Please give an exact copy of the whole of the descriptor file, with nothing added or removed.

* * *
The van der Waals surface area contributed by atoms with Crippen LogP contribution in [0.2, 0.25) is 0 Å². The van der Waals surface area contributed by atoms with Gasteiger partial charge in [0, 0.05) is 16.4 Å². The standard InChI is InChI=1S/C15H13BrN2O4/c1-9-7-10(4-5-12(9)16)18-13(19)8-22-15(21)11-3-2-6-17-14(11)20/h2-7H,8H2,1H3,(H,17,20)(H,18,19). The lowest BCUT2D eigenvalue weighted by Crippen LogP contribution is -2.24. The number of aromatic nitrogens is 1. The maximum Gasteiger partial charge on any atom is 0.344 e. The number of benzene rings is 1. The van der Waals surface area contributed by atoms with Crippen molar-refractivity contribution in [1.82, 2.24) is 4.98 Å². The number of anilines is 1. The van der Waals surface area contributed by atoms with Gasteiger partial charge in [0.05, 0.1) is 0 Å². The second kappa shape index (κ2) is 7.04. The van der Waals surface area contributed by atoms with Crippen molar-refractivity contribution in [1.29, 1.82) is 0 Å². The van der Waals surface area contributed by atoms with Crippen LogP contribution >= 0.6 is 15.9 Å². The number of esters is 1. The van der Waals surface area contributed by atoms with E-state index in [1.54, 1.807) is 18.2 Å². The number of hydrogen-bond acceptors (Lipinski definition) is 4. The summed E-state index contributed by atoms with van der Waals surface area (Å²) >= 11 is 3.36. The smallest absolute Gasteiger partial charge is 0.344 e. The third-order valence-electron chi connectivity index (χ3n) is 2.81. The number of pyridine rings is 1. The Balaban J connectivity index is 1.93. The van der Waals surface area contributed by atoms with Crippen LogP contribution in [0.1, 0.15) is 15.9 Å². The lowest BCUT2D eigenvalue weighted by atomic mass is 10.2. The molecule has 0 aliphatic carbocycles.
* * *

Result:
The van der Waals surface area contributed by atoms with Crippen LogP contribution in [0.2, 0.25) is 0 Å². The van der Waals surface area contributed by atoms with Gasteiger partial charge in [0, 0.05) is 16.4 Å². The standard InChI is InChI=1S/C15H13BrN2O4/c1-9-7-10(4-5-12(9)16)18-13(19)8-22-15(21)11-3-2-6-17-14(11)20/h2-7H,8H2,1H3,(H,17,20)(H,18,19). The lowest BCUT2D eigenvalue weighted by Crippen LogP contribution is -2.24. The number of aromatic nitrogens is 1. The maximum Gasteiger partial charge on any atom is 0.344 e. The number of benzene rings is 1. The van der Waals surface area contributed by atoms with Crippen molar-refractivity contribution in [1.82, 2.24) is 4.98 Å². The number of anilines is 1. The van der Waals surface area contributed by atoms with Gasteiger partial charge in [0.05, 0.1) is 0 Å². The second kappa shape index (κ2) is 7.04. The van der Waals surface area contributed by atoms with Crippen molar-refractivity contribution in [1.29, 1.82) is 0 Å². The van der Waals surface area contributed by atoms with Crippen LogP contribution >= 0.6 is 15.9 Å². The number of esters is 1. The van der Waals surface area contributed by atoms with E-state index in [1.54, 1.807) is 18.2 Å². The number of hydrogen-bond acceptors (Lipinski definition) is 4. The summed E-state index contributed by atoms with van der Waals surface area (Å²) >= 11 is 3.36. The smallest absolute Gasteiger partial charge is 0.344 e. The third-order valence-electron chi connectivity index (χ3n) is 2.81. The number of pyridine rings is 1. The Balaban J connectivity index is 1.93. The van der Waals surface area contributed by atoms with Crippen LogP contribution in [0.1, 0.15) is 15.9 Å². The lowest BCUT2D eigenvalue weighted by atomic mass is 10.2. The molecule has 0 aliphatic carbocycles.